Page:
As I did this, a landscape appeared with meadows and forests immediately in front of me, and a highway leading to mountains in the distance.

“Use your right joystick to maneuver and the left to control speed.”

I pushed the left stick forward and shot forward so fast that everything was a blur. I pulled back to slow down.

“What am I supposed to do?”

“Do you see the billboards?  Those are your choices.”

“How do I choose?”

“Just fly into the billboard.”

The upcoming billboard said Health NY. I guided myself to fly into it.

I emerged into what felt like Manhattan, except none of buildings were recognizable.

“What are the buildings?”

“Data sets. If you touch a building, it will explain itself.”

I touched a few buildings, which responded with explanations of data sets for Manhattan, Brooklyn, Bronx, Queens, and Staten Island.

“If you find one of interest, fly into it.”

I flew into the Manhattan building. Now, I felt like I was in a library. A search function appeared.

I said, “Social determinants of health.”  The words appeared in the search bar. I said, “Go.” Lists of hits appeared.

I touched a button labeled Insights.  I learned that this provided concise summaries of hits, starting at the top of the list.

I touched the first summary and said, “Data.”

I then could choose data types, time periods, locations, and other factors. I chose life expectancy, for the past ten years by zip code. A map of Manhattan appeared, labeled with zip codes, and bar graphs for life expectancy.

“Plot by gender, race, and income.”

Multiple bar graphs appeared with these distinctions. Poor minorities lived about ten years less than well-off whites, particularly if the whole zip code was poor.

I touched on one of the elements of a bar graph, one for poor minorities, and said, “Show neighborhoods.”

I picked Street Level from the choices. I was immediately walking around a poor neighborhood. There was lots of litter and trash, including broken furniture, on the sidewalks.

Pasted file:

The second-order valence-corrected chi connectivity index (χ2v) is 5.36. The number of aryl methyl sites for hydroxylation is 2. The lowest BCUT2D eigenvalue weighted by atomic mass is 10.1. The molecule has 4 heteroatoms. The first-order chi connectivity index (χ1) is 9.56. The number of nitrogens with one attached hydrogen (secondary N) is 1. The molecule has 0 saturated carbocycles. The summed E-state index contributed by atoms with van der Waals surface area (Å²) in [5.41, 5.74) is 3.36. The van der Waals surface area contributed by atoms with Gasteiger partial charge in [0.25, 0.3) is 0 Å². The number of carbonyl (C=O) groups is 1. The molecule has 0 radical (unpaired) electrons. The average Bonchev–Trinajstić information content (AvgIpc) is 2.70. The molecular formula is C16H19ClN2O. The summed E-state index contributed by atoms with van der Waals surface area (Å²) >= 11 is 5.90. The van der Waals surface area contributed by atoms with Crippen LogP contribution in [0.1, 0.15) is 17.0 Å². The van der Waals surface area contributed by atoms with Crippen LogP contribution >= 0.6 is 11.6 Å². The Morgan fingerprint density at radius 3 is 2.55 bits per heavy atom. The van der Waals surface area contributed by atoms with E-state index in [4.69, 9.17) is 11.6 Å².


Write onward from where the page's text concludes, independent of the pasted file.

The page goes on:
“Food choices and prices,”

Bar graphs appeared in front of me as I walked down the street.  I could look through these visualizations and still see the street scene.

“Compare to Upper East Side.”

The bar graphs now compared this poor neighborhood to a rich one.

“So richer people pay more but have many more choices.”

The system captured and displayed my words and added a check mark.

“Plot average income and distance to grocery store versus life expectancy.”

“Surface plot?”


The trends were stark.

“Separate plots by race.”

Four separate surfaces appeared for Asian, Black, Hispanic, and White.

“Ah, race and poor is much more a problem that race and rich.”

These words appeared with another checkmark.

“Ok. Your session is done.”  My goggles were removed.

“Did I pass?”

“You definitely have the makings of a Datanaut.”

“So, what’s next?”

“Tomorrow, you’ll explore the automotive industry, then Wednesday you’ll address the financial industry.”

“I don’t know the auto industry as well as health, and I know the finance industry even less.”

“We realized that and it was why we picked them.”

“So, more of a challenge?”

“Yes and the task will not be browsing. You will be given specific questions to which we want you to find answers.”

“I suppose the ultimate challenge would be completely context free data.”

“That’s Thursday!”